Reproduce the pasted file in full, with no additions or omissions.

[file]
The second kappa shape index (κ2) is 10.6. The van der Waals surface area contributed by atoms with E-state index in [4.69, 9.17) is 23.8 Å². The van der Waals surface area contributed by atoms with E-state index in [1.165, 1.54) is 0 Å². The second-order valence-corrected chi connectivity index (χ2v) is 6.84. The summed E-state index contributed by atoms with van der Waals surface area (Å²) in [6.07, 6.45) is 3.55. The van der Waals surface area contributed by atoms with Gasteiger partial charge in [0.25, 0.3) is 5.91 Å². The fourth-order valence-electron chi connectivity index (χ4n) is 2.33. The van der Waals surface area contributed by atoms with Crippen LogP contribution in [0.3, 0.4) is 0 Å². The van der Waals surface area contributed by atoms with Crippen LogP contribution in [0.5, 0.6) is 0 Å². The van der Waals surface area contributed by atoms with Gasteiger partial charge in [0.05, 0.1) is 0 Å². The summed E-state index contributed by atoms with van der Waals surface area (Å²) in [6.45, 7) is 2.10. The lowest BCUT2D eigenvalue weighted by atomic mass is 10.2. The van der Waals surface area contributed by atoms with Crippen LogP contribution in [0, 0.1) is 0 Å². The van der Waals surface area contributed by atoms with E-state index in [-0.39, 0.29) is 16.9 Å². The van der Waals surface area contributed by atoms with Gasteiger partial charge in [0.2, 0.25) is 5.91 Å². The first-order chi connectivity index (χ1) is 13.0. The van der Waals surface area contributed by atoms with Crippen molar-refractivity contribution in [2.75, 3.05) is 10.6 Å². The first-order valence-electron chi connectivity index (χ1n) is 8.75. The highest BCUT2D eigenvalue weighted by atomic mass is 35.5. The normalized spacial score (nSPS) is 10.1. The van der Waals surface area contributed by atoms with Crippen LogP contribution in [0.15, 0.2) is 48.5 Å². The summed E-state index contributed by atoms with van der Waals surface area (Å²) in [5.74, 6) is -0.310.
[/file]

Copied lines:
The second kappa shape index (κ2) is 10.6. The van der Waals surface area contributed by atoms with E-state index in [4.69, 9.17) is 23.8 Å². The van der Waals surface area contributed by atoms with E-state index in [1.165, 1.54) is 0 Å². The second-order valence-corrected chi connectivity index (χ2v) is 6.84. The summed E-state index contributed by atoms with van der Waals surface area (Å²) in [6.07, 6.45) is 3.55. The van der Waals surface area contributed by atoms with Gasteiger partial charge in [0.25, 0.3) is 5.91 Å². The fourth-order valence-electron chi connectivity index (χ4n) is 2.33. The van der Waals surface area contributed by atoms with Crippen LogP contribution in [0.3, 0.4) is 0 Å². The van der Waals surface area contributed by atoms with Crippen LogP contribution in [0.5, 0.6) is 0 Å². The van der Waals surface area contributed by atoms with Gasteiger partial charge in [0.05, 0.1) is 0 Å². The summed E-state index contributed by atoms with van der Waals surface area (Å²) in [6.45, 7) is 2.10. The lowest BCUT2D eigenvalue weighted by atomic mass is 10.2. The van der Waals surface area contributed by atoms with Crippen LogP contribution in [0, 0.1) is 0 Å². The van der Waals surface area contributed by atoms with E-state index in [-0.39, 0.29) is 16.9 Å². The van der Waals surface area contributed by atoms with Gasteiger partial charge in [0.2, 0.25) is 5.91 Å². The first-order chi connectivity index (χ1) is 13.0. The van der Waals surface area contributed by atoms with Crippen molar-refractivity contribution in [2.75, 3.05) is 10.6 Å². The first-order valence-electron chi connectivity index (χ1n) is 8.75. The highest BCUT2D eigenvalue weighted by atomic mass is 35.5. The normalized spacial score (nSPS) is 10.1. The van der Waals surface area contributed by atoms with Crippen LogP contribution in [0.15, 0.2) is 48.5 Å². The summed E-state index contributed by atoms with van der Waals surface area (Å²) in [5.74, 6) is -0.310.